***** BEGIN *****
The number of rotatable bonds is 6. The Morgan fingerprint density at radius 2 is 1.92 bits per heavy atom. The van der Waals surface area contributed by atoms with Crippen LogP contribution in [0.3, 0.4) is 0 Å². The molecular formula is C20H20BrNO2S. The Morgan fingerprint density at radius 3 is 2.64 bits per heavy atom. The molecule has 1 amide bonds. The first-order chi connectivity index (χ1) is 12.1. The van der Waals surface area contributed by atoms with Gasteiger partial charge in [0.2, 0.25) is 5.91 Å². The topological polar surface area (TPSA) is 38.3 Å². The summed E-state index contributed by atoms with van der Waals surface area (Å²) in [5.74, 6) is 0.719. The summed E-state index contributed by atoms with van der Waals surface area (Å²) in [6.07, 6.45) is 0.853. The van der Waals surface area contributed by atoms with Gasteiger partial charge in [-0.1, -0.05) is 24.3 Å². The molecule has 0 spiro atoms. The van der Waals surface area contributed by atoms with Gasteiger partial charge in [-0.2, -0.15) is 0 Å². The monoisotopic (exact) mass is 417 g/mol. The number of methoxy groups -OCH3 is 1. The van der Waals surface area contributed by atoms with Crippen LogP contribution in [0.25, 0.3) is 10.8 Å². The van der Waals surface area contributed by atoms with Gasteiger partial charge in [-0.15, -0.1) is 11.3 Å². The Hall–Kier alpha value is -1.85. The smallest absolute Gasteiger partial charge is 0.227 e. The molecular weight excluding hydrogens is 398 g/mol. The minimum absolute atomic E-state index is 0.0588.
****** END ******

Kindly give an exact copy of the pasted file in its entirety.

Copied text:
The number of rotatable bonds is 6. The Morgan fingerprint density at radius 2 is 1.92 bits per heavy atom. The van der Waals surface area contributed by atoms with Crippen LogP contribution in [0.3, 0.4) is 0 Å². The molecular formula is C20H20BrNO2S. The Morgan fingerprint density at radius 3 is 2.64 bits per heavy atom. The molecule has 1 amide bonds. The first-order chi connectivity index (χ1) is 12.1. The van der Waals surface area contributed by atoms with Gasteiger partial charge in [0.2, 0.25) is 5.91 Å². The topological polar surface area (TPSA) is 38.3 Å². The summed E-state index contributed by atoms with van der Waals surface area (Å²) in [5.74, 6) is 0.719. The summed E-state index contributed by atoms with van der Waals surface area (Å²) in [6.07, 6.45) is 0.853. The van der Waals surface area contributed by atoms with Gasteiger partial charge in [-0.1, -0.05) is 24.3 Å². The molecule has 0 spiro atoms. The van der Waals surface area contributed by atoms with Gasteiger partial charge in [-0.2, -0.15) is 0 Å². The monoisotopic (exact) mass is 417 g/mol. The number of methoxy groups -OCH3 is 1. The van der Waals surface area contributed by atoms with Crippen LogP contribution in [0.25, 0.3) is 10.8 Å². The van der Waals surface area contributed by atoms with Gasteiger partial charge in [-0.15, -0.1) is 11.3 Å². The Hall–Kier alpha value is -1.85. The smallest absolute Gasteiger partial charge is 0.227 e. The molecular weight excluding hydrogens is 398 g/mol. The minimum absolute atomic E-state index is 0.0588.